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Healthy Skepticism Library item: 1615

Warning: This library includes all items relevant to health product marketing that we are aware of regardless of quality. Often we do not agree with all or part of the contents.

 

Publication type: Journal Article

Douglas KM, Sutton RM.
Right about others, wrong about ourselves? Actual and perceived self-other differences in resistance to persuasion
Br J Soc Psychol 2004 Dec; 43:(Pt 4):585-603
http://www.ingentaconnect.com/content/bpsoc/bjsp/2004/00000043/00000004/art00007?token=005c10cc4e7247444f6d6222346b62687633502b333e3541333c4a2f246c6a38574b675423783c77eefc266e7e60


Abstract:

The third-person effect (TPE) is the tendency for people to perceive the media as more influential on others than on themselves. This study introduced a new methodological paradigm for measuring the TPE and examined whether the effect stems from an overestimation of the persuasibility of others, an underestimation of the persuasibility of the self, both, or neither.

In three studies, we compared ratings of:

(a) current self attitudes (both baseline and post-persuasion),

(b) current others’ attitudes (both baseline and post-persuasion),

© retrospective self attitudes, and (

d) retrospective others’ attitudes.

We also measured traditional third-person perception ratings of perceived influence. Rather than overestimating others’ attitude change, we found evidence that people underestimated the extent to which their own attitudes had, or would have, changed.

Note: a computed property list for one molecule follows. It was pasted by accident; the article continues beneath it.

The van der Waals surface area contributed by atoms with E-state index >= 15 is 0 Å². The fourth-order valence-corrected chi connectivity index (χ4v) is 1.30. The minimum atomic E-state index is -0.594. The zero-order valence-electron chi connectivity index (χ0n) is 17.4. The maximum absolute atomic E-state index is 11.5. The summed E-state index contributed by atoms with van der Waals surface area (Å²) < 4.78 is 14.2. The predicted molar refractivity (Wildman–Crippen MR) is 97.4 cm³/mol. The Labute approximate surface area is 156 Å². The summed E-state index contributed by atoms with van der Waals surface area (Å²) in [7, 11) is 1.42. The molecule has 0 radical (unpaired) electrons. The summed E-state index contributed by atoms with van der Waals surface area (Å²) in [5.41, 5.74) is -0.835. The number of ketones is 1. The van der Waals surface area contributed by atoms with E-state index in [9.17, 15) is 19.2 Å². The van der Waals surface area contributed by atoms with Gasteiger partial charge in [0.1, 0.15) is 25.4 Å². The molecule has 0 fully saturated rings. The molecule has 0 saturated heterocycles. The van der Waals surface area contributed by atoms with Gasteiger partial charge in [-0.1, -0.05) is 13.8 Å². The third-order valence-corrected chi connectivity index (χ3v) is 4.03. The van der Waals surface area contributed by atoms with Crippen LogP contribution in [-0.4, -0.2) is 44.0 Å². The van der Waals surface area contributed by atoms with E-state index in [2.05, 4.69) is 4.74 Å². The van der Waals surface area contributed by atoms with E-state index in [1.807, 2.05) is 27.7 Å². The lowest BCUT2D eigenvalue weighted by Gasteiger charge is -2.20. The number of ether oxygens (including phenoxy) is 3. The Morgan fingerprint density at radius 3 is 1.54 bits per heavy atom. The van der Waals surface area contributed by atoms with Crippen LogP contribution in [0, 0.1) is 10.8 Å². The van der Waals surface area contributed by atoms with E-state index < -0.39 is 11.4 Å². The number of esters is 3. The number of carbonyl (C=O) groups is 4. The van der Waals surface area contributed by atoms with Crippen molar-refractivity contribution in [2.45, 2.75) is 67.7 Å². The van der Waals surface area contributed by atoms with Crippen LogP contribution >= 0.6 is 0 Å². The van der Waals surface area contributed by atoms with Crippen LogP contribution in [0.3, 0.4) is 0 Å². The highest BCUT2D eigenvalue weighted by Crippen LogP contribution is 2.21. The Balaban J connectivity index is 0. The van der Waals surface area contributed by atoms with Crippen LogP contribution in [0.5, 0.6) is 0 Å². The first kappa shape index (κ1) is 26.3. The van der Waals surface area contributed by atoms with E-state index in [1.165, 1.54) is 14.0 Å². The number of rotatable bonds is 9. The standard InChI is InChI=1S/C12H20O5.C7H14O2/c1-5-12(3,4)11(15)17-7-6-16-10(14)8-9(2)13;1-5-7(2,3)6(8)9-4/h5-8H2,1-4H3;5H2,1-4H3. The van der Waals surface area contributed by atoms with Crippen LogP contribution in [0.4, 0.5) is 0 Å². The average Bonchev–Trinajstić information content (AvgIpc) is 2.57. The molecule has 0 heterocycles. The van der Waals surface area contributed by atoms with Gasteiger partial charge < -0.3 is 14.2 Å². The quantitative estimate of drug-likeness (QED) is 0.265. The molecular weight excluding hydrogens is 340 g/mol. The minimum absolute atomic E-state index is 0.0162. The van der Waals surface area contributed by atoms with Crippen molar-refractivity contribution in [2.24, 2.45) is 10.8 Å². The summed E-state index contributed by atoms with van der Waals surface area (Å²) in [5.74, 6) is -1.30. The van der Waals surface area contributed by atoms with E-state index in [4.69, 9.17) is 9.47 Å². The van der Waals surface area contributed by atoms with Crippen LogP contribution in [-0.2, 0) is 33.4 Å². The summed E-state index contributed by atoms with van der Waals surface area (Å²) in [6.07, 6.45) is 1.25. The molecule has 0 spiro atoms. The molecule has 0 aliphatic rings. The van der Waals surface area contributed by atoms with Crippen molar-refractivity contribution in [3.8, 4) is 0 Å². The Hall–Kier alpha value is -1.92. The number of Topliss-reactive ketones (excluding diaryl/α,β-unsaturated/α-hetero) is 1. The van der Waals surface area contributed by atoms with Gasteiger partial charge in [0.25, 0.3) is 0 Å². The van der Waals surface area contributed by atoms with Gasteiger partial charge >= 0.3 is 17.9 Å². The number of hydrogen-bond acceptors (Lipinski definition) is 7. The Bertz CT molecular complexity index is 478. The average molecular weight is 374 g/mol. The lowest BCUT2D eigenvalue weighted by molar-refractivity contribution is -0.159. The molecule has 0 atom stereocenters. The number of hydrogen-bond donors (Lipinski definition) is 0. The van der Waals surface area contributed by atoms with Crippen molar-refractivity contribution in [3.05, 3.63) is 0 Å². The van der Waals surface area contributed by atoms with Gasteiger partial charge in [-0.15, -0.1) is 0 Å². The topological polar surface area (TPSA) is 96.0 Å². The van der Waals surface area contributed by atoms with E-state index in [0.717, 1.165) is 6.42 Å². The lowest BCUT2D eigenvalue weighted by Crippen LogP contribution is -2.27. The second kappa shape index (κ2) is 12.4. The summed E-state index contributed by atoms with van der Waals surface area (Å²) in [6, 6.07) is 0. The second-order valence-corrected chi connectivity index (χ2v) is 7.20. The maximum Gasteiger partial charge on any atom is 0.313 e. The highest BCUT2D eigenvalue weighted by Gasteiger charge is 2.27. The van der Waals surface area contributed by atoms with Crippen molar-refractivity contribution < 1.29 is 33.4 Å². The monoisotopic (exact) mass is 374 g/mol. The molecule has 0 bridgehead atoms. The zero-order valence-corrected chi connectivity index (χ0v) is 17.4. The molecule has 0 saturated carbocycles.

Keywords:
Adult Attitude* Female Firearms/legislation & jurisprudence* Humans Male New Zealand Personal Construct Theory* Persuasive Communication* Prospective Studies Research Support, Non-U.S. Gov't Retrospective Studies Self Concept* Social Conformity* Students/psychology

 

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...to influence multinational corporations effectively, the efforts of governments will have to be complemented by others, notably the many voluntary organisations that have shown they can effectively represent society’s public-health interests…
A small group known as Healthy Skepticism; formerly the Medical Lobby for Appropriate Marketing) has consistently and insistently drawn the attention of producers to promotional malpractice, calling for (and often securing) correction. These organisations [Healthy Skepticism, Médecins Sans Frontières and Health Action International] are small, but they are capable; they bear malice towards no one, and they are inscrutably honest. If industry is indeed persuaded to face up to its social responsibilities in the coming years it may well be because of these associations and others like them.
- Dukes MN. Accountability of the pharmaceutical industry. Lancet. 2002 Nov 23; 360(9346)1682-4.